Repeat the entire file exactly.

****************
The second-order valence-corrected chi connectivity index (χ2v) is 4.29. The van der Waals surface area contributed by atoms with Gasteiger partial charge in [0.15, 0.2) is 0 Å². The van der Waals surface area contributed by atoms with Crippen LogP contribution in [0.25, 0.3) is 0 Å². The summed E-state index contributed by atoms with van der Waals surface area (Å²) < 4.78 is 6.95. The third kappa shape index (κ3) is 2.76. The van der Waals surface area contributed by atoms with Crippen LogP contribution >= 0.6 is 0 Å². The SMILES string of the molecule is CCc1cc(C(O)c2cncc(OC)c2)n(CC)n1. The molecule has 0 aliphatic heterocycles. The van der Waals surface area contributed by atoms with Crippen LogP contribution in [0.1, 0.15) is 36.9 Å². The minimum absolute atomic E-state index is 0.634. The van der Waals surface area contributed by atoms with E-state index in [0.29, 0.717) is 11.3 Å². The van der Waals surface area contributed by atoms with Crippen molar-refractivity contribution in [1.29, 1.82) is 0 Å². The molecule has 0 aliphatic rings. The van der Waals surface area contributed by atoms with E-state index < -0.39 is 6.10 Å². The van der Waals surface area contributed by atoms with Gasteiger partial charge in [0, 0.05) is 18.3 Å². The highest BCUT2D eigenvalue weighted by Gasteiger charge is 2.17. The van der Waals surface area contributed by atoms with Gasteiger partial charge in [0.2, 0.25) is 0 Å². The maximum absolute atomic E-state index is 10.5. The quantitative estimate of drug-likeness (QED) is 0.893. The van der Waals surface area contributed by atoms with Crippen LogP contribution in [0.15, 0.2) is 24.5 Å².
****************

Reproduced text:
The second-order valence-corrected chi connectivity index (χ2v) is 4.29. The van der Waals surface area contributed by atoms with Gasteiger partial charge in [0.15, 0.2) is 0 Å². The van der Waals surface area contributed by atoms with Crippen LogP contribution in [0.25, 0.3) is 0 Å². The summed E-state index contributed by atoms with van der Waals surface area (Å²) < 4.78 is 6.95. The third kappa shape index (κ3) is 2.76. The van der Waals surface area contributed by atoms with Crippen LogP contribution >= 0.6 is 0 Å². The SMILES string of the molecule is CCc1cc(C(O)c2cncc(OC)c2)n(CC)n1. The molecule has 0 aliphatic heterocycles. The van der Waals surface area contributed by atoms with Crippen LogP contribution in [0.1, 0.15) is 36.9 Å². The minimum absolute atomic E-state index is 0.634. The van der Waals surface area contributed by atoms with E-state index in [0.29, 0.717) is 11.3 Å². The van der Waals surface area contributed by atoms with Crippen molar-refractivity contribution in [1.29, 1.82) is 0 Å². The molecule has 0 aliphatic rings. The van der Waals surface area contributed by atoms with E-state index < -0.39 is 6.10 Å². The van der Waals surface area contributed by atoms with Gasteiger partial charge in [0, 0.05) is 18.3 Å². The highest BCUT2D eigenvalue weighted by Gasteiger charge is 2.17. The van der Waals surface area contributed by atoms with Gasteiger partial charge in [0.2, 0.25) is 0 Å². The maximum absolute atomic E-state index is 10.5. The quantitative estimate of drug-likeness (QED) is 0.893. The van der Waals surface area contributed by atoms with Crippen LogP contribution in [0.15, 0.2) is 24.5 Å².